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Domesticating a Religious ImportThe Jesuits and the Inculturation of the Catholic Church in Zimbabwe, 1879-1980$
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Nicholas M. Creary

Print publication date: 2011

Print ISBN-13: 9780823233342

Published to Fordham Scholarship Online: January 2012

DOI: 10.5422/fordham/9780823233342.001.0001

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“Thou Shalt Not Take My Name in Vain”: The Mwari Controversy, 1911–1961

“Thou Shalt Not Take My Name in Vain”: The Mwari Controversy, 1911–1961

Chapter:
(p.204) 6 “Thou Shalt Not Take My Name in Vain”: The Mwari Controversy, 1911–1961
Source:
Domesticating a Religious Import
Author(s):

Nicholas M. Creary

Publisher:
Fordham University Press
DOI:10.5422/fordham/9780823233342.003.0007

Fr. Ignatius Chidavaenzi and his colleagues on an interdenominational team preparing a more recent and more accurate translation of the Bible into ChiShona presented a theological explanation for the meaning of the name Mwari. Claiming that of all the ChiShona names for God, the biblical scholars proposed two possible meanings based on linguistic evidence. The first proposal held that Mwari was a contraction (and incorrect spelling) of Muwari, which is derived from the ChiShona verb kuwara, “to spread”. The second proposal held that Mwari was a contraction of Muari, which derived from the third person singular of the irregular verb “to be” in ChiShona. The diametrically opposed views of Muari and Mwari—that of two German Jesuits in the 1920s and that of a MuShona biblical scholar writing in the latter years of the twentieth century—show the changes in Catholic understanding of the ChiShona name for the Christian God.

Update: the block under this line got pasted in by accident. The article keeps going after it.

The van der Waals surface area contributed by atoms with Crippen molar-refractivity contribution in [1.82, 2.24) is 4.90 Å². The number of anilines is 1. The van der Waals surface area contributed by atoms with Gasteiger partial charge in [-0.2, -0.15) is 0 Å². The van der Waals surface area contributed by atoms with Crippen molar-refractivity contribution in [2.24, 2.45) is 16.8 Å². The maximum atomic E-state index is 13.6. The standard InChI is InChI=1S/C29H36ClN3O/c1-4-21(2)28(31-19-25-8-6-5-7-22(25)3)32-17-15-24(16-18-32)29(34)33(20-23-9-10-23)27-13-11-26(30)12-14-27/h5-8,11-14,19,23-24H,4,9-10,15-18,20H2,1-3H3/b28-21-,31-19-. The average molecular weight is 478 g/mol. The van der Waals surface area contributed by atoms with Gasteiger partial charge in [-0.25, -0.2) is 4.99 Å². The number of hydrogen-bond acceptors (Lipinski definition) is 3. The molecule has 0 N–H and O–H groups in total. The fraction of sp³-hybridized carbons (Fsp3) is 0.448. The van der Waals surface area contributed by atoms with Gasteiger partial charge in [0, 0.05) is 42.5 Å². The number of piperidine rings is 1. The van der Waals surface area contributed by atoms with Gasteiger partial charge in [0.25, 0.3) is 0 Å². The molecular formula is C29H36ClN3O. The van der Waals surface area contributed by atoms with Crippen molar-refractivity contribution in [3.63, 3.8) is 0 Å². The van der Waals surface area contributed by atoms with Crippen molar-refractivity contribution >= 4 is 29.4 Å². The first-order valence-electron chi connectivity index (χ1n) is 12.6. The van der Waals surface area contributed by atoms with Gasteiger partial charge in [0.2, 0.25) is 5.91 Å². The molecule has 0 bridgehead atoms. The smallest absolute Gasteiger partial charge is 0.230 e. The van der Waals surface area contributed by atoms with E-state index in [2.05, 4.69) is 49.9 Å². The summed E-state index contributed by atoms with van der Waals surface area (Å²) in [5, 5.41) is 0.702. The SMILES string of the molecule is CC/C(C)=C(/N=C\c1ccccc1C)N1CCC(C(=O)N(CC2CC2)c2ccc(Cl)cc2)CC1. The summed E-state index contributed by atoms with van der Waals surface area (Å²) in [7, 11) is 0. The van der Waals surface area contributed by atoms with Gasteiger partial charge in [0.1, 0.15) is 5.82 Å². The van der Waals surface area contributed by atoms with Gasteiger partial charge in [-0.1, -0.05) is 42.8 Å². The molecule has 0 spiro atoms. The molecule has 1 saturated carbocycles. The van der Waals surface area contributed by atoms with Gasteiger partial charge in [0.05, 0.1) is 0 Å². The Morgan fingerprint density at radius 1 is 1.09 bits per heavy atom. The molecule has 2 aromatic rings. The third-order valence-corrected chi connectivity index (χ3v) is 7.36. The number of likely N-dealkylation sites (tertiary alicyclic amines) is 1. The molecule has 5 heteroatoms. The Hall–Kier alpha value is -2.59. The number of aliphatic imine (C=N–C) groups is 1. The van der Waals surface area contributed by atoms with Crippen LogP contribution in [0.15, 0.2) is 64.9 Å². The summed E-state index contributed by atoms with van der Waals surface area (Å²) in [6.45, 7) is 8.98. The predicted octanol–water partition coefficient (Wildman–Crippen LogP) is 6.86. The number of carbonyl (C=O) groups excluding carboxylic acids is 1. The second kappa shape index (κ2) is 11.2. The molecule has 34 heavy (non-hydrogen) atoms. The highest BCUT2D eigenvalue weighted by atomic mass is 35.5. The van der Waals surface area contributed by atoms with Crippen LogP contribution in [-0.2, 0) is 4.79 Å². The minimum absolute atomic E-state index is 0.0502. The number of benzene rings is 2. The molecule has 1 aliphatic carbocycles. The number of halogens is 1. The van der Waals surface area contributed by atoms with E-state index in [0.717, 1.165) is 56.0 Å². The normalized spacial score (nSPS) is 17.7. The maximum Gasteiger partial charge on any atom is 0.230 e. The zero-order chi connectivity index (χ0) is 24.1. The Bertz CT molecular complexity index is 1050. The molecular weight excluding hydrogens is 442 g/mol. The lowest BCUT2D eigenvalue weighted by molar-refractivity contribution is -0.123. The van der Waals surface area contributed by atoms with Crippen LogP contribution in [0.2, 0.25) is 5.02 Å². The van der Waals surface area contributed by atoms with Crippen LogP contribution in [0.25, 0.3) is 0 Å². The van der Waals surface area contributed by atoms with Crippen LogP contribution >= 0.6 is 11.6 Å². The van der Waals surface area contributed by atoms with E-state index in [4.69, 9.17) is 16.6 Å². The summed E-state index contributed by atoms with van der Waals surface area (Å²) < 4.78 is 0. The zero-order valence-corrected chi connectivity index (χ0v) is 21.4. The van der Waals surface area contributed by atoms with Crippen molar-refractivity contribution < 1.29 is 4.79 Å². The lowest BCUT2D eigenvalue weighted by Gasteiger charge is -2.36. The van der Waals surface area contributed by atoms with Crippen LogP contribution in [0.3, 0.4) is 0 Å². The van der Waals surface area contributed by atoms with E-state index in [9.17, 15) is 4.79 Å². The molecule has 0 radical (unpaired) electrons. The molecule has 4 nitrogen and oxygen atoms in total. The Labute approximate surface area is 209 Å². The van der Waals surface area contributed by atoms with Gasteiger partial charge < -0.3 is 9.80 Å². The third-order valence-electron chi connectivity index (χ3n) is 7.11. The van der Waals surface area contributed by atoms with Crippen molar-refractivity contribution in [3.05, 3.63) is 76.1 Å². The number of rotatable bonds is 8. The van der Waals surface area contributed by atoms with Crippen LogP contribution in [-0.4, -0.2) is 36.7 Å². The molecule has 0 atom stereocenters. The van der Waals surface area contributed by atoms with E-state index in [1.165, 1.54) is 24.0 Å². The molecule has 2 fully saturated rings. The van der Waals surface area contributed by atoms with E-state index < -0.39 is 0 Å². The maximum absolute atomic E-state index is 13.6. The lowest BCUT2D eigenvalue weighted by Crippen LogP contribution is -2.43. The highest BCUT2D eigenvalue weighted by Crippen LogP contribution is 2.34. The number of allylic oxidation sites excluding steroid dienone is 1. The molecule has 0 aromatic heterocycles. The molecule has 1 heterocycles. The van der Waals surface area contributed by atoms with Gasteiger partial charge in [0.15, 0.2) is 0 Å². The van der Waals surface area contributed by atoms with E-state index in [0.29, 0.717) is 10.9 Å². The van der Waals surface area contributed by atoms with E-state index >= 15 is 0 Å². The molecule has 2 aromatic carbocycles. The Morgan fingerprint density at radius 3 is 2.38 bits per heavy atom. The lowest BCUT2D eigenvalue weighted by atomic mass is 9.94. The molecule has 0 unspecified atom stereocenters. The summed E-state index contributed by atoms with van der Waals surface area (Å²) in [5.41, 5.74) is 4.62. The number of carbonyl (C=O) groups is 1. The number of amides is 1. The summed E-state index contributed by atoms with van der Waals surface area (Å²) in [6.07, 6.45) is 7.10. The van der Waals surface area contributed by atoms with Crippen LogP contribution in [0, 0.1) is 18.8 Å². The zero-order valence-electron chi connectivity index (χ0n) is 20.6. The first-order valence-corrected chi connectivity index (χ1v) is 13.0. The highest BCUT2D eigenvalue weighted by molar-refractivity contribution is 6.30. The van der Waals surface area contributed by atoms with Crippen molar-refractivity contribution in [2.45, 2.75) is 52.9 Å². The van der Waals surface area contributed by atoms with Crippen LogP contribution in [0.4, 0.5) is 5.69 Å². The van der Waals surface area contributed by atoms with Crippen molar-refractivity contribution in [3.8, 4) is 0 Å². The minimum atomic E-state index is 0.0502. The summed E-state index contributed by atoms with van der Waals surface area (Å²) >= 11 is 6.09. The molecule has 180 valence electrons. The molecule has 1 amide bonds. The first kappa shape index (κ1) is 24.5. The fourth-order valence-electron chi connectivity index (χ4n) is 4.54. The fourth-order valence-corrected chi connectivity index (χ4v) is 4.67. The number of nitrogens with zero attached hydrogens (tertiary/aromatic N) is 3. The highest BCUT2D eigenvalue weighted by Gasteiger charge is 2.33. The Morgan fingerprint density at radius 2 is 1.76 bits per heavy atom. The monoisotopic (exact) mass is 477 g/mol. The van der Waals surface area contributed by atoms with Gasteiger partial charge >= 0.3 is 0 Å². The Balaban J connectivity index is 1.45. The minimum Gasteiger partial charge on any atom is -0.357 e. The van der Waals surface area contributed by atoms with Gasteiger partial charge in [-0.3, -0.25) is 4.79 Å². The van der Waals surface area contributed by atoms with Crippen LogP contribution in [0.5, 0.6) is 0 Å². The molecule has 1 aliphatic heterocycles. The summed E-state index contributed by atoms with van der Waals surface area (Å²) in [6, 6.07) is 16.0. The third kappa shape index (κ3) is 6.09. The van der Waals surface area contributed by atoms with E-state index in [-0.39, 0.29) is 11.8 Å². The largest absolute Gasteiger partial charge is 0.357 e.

Keywords:   Bible, ChiShona, Mwari, Muwari, kuwara, Muari, MuShona

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